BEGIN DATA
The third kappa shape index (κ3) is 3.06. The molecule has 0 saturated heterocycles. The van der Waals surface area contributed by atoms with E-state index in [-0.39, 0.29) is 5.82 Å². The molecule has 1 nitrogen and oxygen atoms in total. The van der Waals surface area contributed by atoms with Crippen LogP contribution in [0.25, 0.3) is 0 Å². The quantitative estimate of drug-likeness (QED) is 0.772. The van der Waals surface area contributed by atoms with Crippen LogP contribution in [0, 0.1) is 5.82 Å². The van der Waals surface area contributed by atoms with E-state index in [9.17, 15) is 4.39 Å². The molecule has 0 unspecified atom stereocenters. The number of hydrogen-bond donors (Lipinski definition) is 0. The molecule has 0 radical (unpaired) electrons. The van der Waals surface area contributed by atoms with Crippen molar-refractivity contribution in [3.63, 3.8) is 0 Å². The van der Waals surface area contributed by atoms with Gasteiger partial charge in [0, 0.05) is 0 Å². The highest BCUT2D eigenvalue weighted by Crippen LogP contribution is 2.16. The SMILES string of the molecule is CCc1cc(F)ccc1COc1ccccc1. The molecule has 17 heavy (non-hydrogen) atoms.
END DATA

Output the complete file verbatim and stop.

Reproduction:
The third kappa shape index (κ3) is 3.06. The molecule has 0 saturated heterocycles. The van der Waals surface area contributed by atoms with E-state index in [-0.39, 0.29) is 5.82 Å². The molecule has 1 nitrogen and oxygen atoms in total. The van der Waals surface area contributed by atoms with Crippen LogP contribution in [0.25, 0.3) is 0 Å². The quantitative estimate of drug-likeness (QED) is 0.772. The van der Waals surface area contributed by atoms with Crippen LogP contribution in [0, 0.1) is 5.82 Å². The van der Waals surface area contributed by atoms with E-state index in [9.17, 15) is 4.39 Å². The molecule has 0 unspecified atom stereocenters. The number of hydrogen-bond donors (Lipinski definition) is 0. The molecule has 0 radical (unpaired) electrons. The van der Waals surface area contributed by atoms with Crippen molar-refractivity contribution in [3.63, 3.8) is 0 Å². The van der Waals surface area contributed by atoms with Gasteiger partial charge in [0, 0.05) is 0 Å². The highest BCUT2D eigenvalue weighted by Crippen LogP contribution is 2.16. The SMILES string of the molecule is CCc1cc(F)ccc1COc1ccccc1. The molecule has 17 heavy (non-hydrogen) atoms.